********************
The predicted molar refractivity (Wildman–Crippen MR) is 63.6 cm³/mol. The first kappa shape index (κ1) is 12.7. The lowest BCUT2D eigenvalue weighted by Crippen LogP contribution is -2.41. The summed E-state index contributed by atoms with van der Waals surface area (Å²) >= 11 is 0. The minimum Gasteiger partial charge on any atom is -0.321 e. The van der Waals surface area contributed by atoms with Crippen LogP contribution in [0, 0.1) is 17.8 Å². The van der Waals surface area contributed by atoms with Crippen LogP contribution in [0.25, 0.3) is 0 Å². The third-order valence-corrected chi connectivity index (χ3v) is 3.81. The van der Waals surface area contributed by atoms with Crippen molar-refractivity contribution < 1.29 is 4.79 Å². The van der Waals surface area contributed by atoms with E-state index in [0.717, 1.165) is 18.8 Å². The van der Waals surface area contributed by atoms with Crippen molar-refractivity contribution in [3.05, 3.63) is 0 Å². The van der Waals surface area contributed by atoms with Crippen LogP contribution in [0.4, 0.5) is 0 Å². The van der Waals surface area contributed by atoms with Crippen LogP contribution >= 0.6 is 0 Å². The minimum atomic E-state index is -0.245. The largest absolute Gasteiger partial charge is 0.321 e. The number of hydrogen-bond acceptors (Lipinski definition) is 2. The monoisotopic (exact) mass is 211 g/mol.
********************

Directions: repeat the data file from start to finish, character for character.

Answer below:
The predicted molar refractivity (Wildman–Crippen MR) is 63.6 cm³/mol. The first kappa shape index (κ1) is 12.7. The lowest BCUT2D eigenvalue weighted by Crippen LogP contribution is -2.41. The summed E-state index contributed by atoms with van der Waals surface area (Å²) >= 11 is 0. The minimum Gasteiger partial charge on any atom is -0.321 e. The van der Waals surface area contributed by atoms with Crippen LogP contribution in [0, 0.1) is 17.8 Å². The van der Waals surface area contributed by atoms with Crippen LogP contribution in [0.25, 0.3) is 0 Å². The third-order valence-corrected chi connectivity index (χ3v) is 3.81. The van der Waals surface area contributed by atoms with Crippen molar-refractivity contribution < 1.29 is 4.79 Å². The van der Waals surface area contributed by atoms with E-state index in [0.717, 1.165) is 18.8 Å². The van der Waals surface area contributed by atoms with Crippen molar-refractivity contribution in [3.05, 3.63) is 0 Å². The van der Waals surface area contributed by atoms with Crippen LogP contribution in [0.4, 0.5) is 0 Å². The van der Waals surface area contributed by atoms with Crippen LogP contribution >= 0.6 is 0 Å². The minimum atomic E-state index is -0.245. The largest absolute Gasteiger partial charge is 0.321 e. The number of hydrogen-bond acceptors (Lipinski definition) is 2. The monoisotopic (exact) mass is 211 g/mol.